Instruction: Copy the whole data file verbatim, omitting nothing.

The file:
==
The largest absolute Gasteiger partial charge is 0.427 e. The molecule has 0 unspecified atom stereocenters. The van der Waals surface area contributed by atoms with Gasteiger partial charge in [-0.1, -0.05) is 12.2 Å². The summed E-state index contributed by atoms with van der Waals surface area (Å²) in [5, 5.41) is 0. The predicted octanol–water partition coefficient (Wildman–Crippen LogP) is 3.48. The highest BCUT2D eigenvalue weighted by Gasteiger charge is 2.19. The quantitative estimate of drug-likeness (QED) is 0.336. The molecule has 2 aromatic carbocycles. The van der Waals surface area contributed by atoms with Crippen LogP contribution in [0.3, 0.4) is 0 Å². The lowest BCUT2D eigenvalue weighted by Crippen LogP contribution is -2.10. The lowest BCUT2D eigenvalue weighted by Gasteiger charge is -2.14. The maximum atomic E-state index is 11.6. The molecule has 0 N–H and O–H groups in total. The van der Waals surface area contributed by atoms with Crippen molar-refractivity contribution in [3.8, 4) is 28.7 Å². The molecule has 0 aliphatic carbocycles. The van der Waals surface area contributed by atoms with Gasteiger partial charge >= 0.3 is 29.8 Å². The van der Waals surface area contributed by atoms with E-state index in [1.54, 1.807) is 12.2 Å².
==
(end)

The largest absolute Gasteiger partial charge is 0.427 e. The molecule has 0 unspecified atom stereocenters. The van der Waals surface area contributed by atoms with Gasteiger partial charge in [-0.1, -0.05) is 12.2 Å². The summed E-state index contributed by atoms with van der Waals surface area (Å²) in [5, 5.41) is 0. The predicted octanol–water partition coefficient (Wildman–Crippen LogP) is 3.48. The highest BCUT2D eigenvalue weighted by Gasteiger charge is 2.19. The quantitative estimate of drug-likeness (QED) is 0.336. The molecule has 2 aromatic carbocycles. The van der Waals surface area contributed by atoms with Crippen LogP contribution in [0.3, 0.4) is 0 Å². The lowest BCUT2D eigenvalue weighted by Crippen LogP contribution is -2.10. The lowest BCUT2D eigenvalue weighted by Gasteiger charge is -2.14. The maximum atomic E-state index is 11.6. The molecule has 0 N–H and O–H groups in total. The van der Waals surface area contributed by atoms with Crippen molar-refractivity contribution in [3.8, 4) is 28.7 Å². The molecule has 0 aliphatic carbocycles. The van der Waals surface area contributed by atoms with Gasteiger partial charge >= 0.3 is 29.8 Å². The van der Waals surface area contributed by atoms with E-state index in [1.54, 1.807) is 12.2 Å².